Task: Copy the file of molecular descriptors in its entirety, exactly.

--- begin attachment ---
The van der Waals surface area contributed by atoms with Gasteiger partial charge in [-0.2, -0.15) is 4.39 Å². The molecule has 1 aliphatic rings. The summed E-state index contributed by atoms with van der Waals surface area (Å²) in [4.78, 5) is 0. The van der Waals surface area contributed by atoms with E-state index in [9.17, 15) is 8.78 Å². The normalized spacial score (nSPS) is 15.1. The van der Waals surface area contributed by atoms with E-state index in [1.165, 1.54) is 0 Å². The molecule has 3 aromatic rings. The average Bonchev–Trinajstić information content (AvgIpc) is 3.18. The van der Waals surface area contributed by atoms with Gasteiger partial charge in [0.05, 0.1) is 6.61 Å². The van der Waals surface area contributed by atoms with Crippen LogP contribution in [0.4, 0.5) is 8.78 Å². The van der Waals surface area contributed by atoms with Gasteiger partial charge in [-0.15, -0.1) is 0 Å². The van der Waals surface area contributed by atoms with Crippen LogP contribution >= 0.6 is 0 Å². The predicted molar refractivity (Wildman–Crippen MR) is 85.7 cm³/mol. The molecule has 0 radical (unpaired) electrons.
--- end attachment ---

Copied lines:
The van der Waals surface area contributed by atoms with Gasteiger partial charge in [-0.2, -0.15) is 4.39 Å². The molecule has 1 aliphatic rings. The summed E-state index contributed by atoms with van der Waals surface area (Å²) in [4.78, 5) is 0. The van der Waals surface area contributed by atoms with E-state index in [9.17, 15) is 8.78 Å². The normalized spacial score (nSPS) is 15.1. The van der Waals surface area contributed by atoms with E-state index in [1.165, 1.54) is 0 Å². The molecule has 3 aromatic rings. The average Bonchev–Trinajstić information content (AvgIpc) is 3.18. The van der Waals surface area contributed by atoms with Gasteiger partial charge in [0.05, 0.1) is 6.61 Å². The van der Waals surface area contributed by atoms with Crippen LogP contribution in [0.4, 0.5) is 8.78 Å². The van der Waals surface area contributed by atoms with Gasteiger partial charge in [-0.15, -0.1) is 0 Å². The van der Waals surface area contributed by atoms with Crippen LogP contribution >= 0.6 is 0 Å². The predicted molar refractivity (Wildman–Crippen MR) is 85.7 cm³/mol. The molecule has 0 radical (unpaired) electrons.